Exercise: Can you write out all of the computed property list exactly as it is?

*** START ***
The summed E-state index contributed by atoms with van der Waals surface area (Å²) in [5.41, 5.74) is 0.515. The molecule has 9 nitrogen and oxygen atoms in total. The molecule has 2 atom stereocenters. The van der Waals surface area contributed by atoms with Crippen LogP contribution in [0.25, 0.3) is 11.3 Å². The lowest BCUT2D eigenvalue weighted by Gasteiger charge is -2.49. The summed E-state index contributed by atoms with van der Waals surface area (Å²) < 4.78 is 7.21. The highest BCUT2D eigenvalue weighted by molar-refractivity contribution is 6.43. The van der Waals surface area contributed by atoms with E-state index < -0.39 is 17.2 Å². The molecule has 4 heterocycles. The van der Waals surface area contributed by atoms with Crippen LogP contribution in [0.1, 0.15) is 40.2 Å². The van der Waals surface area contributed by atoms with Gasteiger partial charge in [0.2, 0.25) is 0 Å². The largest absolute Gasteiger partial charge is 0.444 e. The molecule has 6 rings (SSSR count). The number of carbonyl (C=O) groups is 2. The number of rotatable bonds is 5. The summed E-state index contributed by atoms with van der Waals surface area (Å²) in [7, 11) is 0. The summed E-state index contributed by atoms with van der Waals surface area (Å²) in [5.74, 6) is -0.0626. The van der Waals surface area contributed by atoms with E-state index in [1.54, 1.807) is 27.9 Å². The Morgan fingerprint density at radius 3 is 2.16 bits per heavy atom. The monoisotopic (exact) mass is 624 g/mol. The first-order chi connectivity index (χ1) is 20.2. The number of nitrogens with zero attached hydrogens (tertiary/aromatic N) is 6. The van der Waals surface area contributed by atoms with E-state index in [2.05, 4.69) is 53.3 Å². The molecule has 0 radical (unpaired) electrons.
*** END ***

The summed E-state index contributed by atoms with van der Waals surface area (Å²) in [5.41, 5.74) is 0.515. The molecule has 9 nitrogen and oxygen atoms in total. The molecule has 2 atom stereocenters. The van der Waals surface area contributed by atoms with Crippen LogP contribution in [0.25, 0.3) is 11.3 Å². The lowest BCUT2D eigenvalue weighted by Gasteiger charge is -2.49. The summed E-state index contributed by atoms with van der Waals surface area (Å²) < 4.78 is 7.21. The highest BCUT2D eigenvalue weighted by molar-refractivity contribution is 6.43. The van der Waals surface area contributed by atoms with E-state index < -0.39 is 17.2 Å². The molecule has 4 heterocycles. The van der Waals surface area contributed by atoms with Crippen LogP contribution in [0.1, 0.15) is 40.2 Å². The van der Waals surface area contributed by atoms with Gasteiger partial charge in [0.2, 0.25) is 0 Å². The largest absolute Gasteiger partial charge is 0.444 e. The molecule has 6 rings (SSSR count). The number of carbonyl (C=O) groups is 2. The number of rotatable bonds is 5. The summed E-state index contributed by atoms with van der Waals surface area (Å²) in [7, 11) is 0. The summed E-state index contributed by atoms with van der Waals surface area (Å²) in [5.74, 6) is -0.0626. The van der Waals surface area contributed by atoms with E-state index in [1.54, 1.807) is 27.9 Å². The Morgan fingerprint density at radius 3 is 2.16 bits per heavy atom. The monoisotopic (exact) mass is 624 g/mol. The first-order chi connectivity index (χ1) is 20.2. The number of nitrogens with zero attached hydrogens (tertiary/aromatic N) is 6. The van der Waals surface area contributed by atoms with E-state index in [2.05, 4.69) is 53.3 Å². The molecule has 0 radical (unpaired) electrons.